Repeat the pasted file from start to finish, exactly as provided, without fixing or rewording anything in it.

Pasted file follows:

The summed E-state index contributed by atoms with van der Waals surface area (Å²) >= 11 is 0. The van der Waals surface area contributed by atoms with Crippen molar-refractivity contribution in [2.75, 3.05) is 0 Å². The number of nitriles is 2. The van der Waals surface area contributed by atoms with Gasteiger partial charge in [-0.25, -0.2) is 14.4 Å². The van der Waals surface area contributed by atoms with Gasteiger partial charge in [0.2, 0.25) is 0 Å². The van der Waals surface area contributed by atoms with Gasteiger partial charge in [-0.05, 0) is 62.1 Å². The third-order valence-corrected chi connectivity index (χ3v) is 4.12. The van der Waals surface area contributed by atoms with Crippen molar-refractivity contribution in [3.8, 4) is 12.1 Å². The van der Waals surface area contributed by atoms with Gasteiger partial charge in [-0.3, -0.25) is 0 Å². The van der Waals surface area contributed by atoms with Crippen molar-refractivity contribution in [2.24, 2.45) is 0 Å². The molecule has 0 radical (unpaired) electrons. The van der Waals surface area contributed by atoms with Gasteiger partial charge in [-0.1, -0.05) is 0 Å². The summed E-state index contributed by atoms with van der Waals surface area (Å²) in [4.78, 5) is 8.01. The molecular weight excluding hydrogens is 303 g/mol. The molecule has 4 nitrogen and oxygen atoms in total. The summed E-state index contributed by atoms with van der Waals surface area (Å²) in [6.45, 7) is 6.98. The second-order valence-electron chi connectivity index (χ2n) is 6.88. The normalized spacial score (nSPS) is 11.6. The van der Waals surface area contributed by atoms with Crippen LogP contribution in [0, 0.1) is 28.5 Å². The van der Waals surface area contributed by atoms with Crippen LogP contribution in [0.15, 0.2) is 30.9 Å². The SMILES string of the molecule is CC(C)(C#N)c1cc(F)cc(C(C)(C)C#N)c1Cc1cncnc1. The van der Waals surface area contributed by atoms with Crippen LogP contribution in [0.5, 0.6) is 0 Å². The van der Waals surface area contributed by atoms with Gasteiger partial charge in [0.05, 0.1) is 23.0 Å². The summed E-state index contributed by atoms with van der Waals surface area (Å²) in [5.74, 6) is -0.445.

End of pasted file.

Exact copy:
The summed E-state index contributed by atoms with van der Waals surface area (Å²) >= 11 is 0. The van der Waals surface area contributed by atoms with Crippen molar-refractivity contribution in [2.75, 3.05) is 0 Å². The number of nitriles is 2. The van der Waals surface area contributed by atoms with Gasteiger partial charge in [-0.25, -0.2) is 14.4 Å². The van der Waals surface area contributed by atoms with Gasteiger partial charge in [0.2, 0.25) is 0 Å². The van der Waals surface area contributed by atoms with Gasteiger partial charge in [-0.05, 0) is 62.1 Å². The third-order valence-corrected chi connectivity index (χ3v) is 4.12. The van der Waals surface area contributed by atoms with Crippen molar-refractivity contribution in [3.8, 4) is 12.1 Å². The van der Waals surface area contributed by atoms with Gasteiger partial charge in [-0.3, -0.25) is 0 Å². The van der Waals surface area contributed by atoms with Crippen molar-refractivity contribution in [2.24, 2.45) is 0 Å². The molecule has 0 radical (unpaired) electrons. The van der Waals surface area contributed by atoms with Gasteiger partial charge in [-0.1, -0.05) is 0 Å². The summed E-state index contributed by atoms with van der Waals surface area (Å²) in [4.78, 5) is 8.01. The molecular weight excluding hydrogens is 303 g/mol. The molecule has 4 nitrogen and oxygen atoms in total. The summed E-state index contributed by atoms with van der Waals surface area (Å²) in [6.45, 7) is 6.98. The second-order valence-electron chi connectivity index (χ2n) is 6.88. The normalized spacial score (nSPS) is 11.6. The van der Waals surface area contributed by atoms with Crippen LogP contribution in [0, 0.1) is 28.5 Å². The van der Waals surface area contributed by atoms with Crippen LogP contribution in [0.15, 0.2) is 30.9 Å². The SMILES string of the molecule is CC(C)(C#N)c1cc(F)cc(C(C)(C)C#N)c1Cc1cncnc1. The van der Waals surface area contributed by atoms with Crippen LogP contribution in [0.5, 0.6) is 0 Å². The van der Waals surface area contributed by atoms with Gasteiger partial charge in [0.05, 0.1) is 23.0 Å². The summed E-state index contributed by atoms with van der Waals surface area (Å²) in [5.74, 6) is -0.445.